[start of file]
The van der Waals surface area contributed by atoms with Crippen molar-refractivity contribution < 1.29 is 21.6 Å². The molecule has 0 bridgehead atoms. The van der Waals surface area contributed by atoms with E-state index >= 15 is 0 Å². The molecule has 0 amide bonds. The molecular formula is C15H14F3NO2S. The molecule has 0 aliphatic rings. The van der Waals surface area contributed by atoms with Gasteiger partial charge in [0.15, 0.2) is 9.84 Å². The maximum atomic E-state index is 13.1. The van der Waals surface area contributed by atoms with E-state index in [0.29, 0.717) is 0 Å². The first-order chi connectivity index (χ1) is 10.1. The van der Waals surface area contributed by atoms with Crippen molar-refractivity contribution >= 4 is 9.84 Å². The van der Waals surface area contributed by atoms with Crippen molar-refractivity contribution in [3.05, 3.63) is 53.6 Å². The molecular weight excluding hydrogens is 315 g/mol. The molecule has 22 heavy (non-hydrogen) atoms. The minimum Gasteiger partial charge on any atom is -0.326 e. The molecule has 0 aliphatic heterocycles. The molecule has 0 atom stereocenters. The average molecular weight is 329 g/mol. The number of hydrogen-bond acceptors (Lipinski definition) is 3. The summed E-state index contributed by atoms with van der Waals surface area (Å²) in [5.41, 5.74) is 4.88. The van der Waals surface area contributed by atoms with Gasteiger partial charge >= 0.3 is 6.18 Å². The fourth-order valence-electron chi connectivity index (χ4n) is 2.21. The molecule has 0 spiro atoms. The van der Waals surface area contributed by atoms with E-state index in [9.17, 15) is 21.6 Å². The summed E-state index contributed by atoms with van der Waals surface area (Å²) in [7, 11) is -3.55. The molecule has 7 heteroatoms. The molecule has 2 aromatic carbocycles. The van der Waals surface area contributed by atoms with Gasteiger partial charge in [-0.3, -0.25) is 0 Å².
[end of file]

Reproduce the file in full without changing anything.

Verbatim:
The van der Waals surface area contributed by atoms with Crippen molar-refractivity contribution < 1.29 is 21.6 Å². The molecule has 0 bridgehead atoms. The van der Waals surface area contributed by atoms with E-state index >= 15 is 0 Å². The molecule has 0 amide bonds. The molecular formula is C15H14F3NO2S. The molecule has 0 aliphatic rings. The van der Waals surface area contributed by atoms with Gasteiger partial charge in [0.15, 0.2) is 9.84 Å². The maximum atomic E-state index is 13.1. The van der Waals surface area contributed by atoms with E-state index in [0.29, 0.717) is 0 Å². The first-order chi connectivity index (χ1) is 10.1. The van der Waals surface area contributed by atoms with Crippen molar-refractivity contribution >= 4 is 9.84 Å². The van der Waals surface area contributed by atoms with Crippen molar-refractivity contribution in [3.05, 3.63) is 53.6 Å². The molecular weight excluding hydrogens is 315 g/mol. The molecule has 22 heavy (non-hydrogen) atoms. The minimum Gasteiger partial charge on any atom is -0.326 e. The molecule has 0 aliphatic heterocycles. The molecule has 0 atom stereocenters. The average molecular weight is 329 g/mol. The number of hydrogen-bond acceptors (Lipinski definition) is 3. The summed E-state index contributed by atoms with van der Waals surface area (Å²) in [5.41, 5.74) is 4.88. The van der Waals surface area contributed by atoms with Gasteiger partial charge >= 0.3 is 6.18 Å². The fourth-order valence-electron chi connectivity index (χ4n) is 2.21. The molecule has 0 spiro atoms. The van der Waals surface area contributed by atoms with E-state index in [9.17, 15) is 21.6 Å². The summed E-state index contributed by atoms with van der Waals surface area (Å²) in [7, 11) is -3.55. The molecule has 7 heteroatoms. The molecule has 2 aromatic carbocycles. The van der Waals surface area contributed by atoms with Gasteiger partial charge in [-0.3, -0.25) is 0 Å².